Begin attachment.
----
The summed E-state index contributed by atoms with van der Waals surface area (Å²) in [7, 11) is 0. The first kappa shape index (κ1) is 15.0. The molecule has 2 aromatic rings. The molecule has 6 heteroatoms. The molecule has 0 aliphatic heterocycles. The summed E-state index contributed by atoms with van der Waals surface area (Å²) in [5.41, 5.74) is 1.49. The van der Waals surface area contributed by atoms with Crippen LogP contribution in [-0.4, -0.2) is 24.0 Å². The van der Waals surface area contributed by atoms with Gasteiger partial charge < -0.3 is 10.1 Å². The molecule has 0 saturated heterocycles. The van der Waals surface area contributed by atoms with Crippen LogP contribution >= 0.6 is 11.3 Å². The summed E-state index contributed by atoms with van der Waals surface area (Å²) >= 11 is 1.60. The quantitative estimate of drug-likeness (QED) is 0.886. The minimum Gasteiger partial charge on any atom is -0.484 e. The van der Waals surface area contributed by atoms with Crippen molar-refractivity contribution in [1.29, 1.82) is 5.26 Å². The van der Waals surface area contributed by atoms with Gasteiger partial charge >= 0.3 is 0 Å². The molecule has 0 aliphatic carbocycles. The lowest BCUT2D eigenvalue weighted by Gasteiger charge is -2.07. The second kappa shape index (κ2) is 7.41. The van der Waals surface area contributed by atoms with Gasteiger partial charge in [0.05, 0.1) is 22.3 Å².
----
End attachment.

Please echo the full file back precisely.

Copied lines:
The summed E-state index contributed by atoms with van der Waals surface area (Å²) in [7, 11) is 0. The first kappa shape index (κ1) is 15.0. The molecule has 2 aromatic rings. The molecule has 6 heteroatoms. The molecule has 0 aliphatic heterocycles. The summed E-state index contributed by atoms with van der Waals surface area (Å²) in [5.41, 5.74) is 1.49. The van der Waals surface area contributed by atoms with Crippen LogP contribution in [-0.4, -0.2) is 24.0 Å². The van der Waals surface area contributed by atoms with Gasteiger partial charge < -0.3 is 10.1 Å². The molecule has 0 saturated heterocycles. The van der Waals surface area contributed by atoms with Crippen LogP contribution >= 0.6 is 11.3 Å². The summed E-state index contributed by atoms with van der Waals surface area (Å²) >= 11 is 1.60. The quantitative estimate of drug-likeness (QED) is 0.886. The minimum Gasteiger partial charge on any atom is -0.484 e. The van der Waals surface area contributed by atoms with Crippen molar-refractivity contribution in [1.29, 1.82) is 5.26 Å². The van der Waals surface area contributed by atoms with Gasteiger partial charge >= 0.3 is 0 Å². The molecule has 0 aliphatic carbocycles. The lowest BCUT2D eigenvalue weighted by Gasteiger charge is -2.07. The second kappa shape index (κ2) is 7.41. The van der Waals surface area contributed by atoms with Gasteiger partial charge in [0.05, 0.1) is 22.3 Å².